THE FINALISATION of a deal for Russia to sell gas into China could see the end of Australia’s regional advantage, oil and gas industry analyst Graeme Bethune says.

The May 2014 Energy Quarterly report, released by EnergyQuest, – the consultancy of which Dr Bethune is principal – warns that the Australian Liquefied Natural Gas industry needs to rapidly trim costs if it is to have any chance of participating in a second round of new LNG developments.

The news came after Russia finalised lengthy negotiations for Gazprom to supply 38 billion cubic metres of pipeline gas to China at an estimated price of $US9.90 per million British thermal units (MMBtu).

“The average price of Australian LNG last quarter was US$12.95/MMBtu,” Dr Bethune said.

“Australia’s LNG sector should be mightily concerned as the project cost for Russia in its China supply deal is about the same cost as our own Gorgon project – but with a capability to supply 80% more gas.”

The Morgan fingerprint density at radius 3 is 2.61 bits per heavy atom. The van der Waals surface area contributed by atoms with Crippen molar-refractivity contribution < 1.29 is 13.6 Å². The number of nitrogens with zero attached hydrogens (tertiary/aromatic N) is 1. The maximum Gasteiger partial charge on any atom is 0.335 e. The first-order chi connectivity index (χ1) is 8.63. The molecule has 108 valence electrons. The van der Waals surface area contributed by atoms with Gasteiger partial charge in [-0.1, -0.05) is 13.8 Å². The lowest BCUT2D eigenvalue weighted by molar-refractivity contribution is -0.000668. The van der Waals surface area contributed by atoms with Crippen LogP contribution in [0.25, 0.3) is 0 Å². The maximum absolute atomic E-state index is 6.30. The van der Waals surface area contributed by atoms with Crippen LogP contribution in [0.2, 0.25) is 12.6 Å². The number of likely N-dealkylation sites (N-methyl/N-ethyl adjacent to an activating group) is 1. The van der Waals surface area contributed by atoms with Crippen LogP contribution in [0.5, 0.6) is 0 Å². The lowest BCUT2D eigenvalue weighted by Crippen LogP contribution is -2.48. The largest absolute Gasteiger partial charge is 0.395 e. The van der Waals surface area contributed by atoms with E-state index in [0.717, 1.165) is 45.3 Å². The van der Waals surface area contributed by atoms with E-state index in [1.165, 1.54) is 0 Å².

Dr Bethune said the contract had laid the basis for future Russian participation in further Pacific coast LNG projects, meaning that Australia could no longer rely on being “first in the queue”.

“Australia has to urgently cut costs and improve its LNG project execution, that is, learn to walk and chew gum at the same time,” he said.

EnergyQuest reported that the costs for an Australian greenfield LNG plant were running at around US$3,500 per tonne of capacity per annum, while the cost for ExxonMobil’s PNG LNG project was US$2,750/tpa.

“Petronas has quoted a total cost of US$2,500/tpa for its Canadian project. The cost of Gazprom’s China project is around US$2,000/tpa,” Dr Bethune said.

“In these circumstances, arguing against floating LNG developments in Australia, the cheapest LNG alternative, is irrelevant. It has to be cheapest development or nothing.

“And floating LNG isn’t an easy get-out-of-jail card either. Costs need to fall – right across the industry.”

The average price received for Australian LNG exports during the March quarter was $13.64 per gigajoule (GJ) in the March quarter, up 29.7% from a year earlier, while the falling Australian dollar saw the average price of North West Shelf cargoes increase by 15% to $14.04/GJ.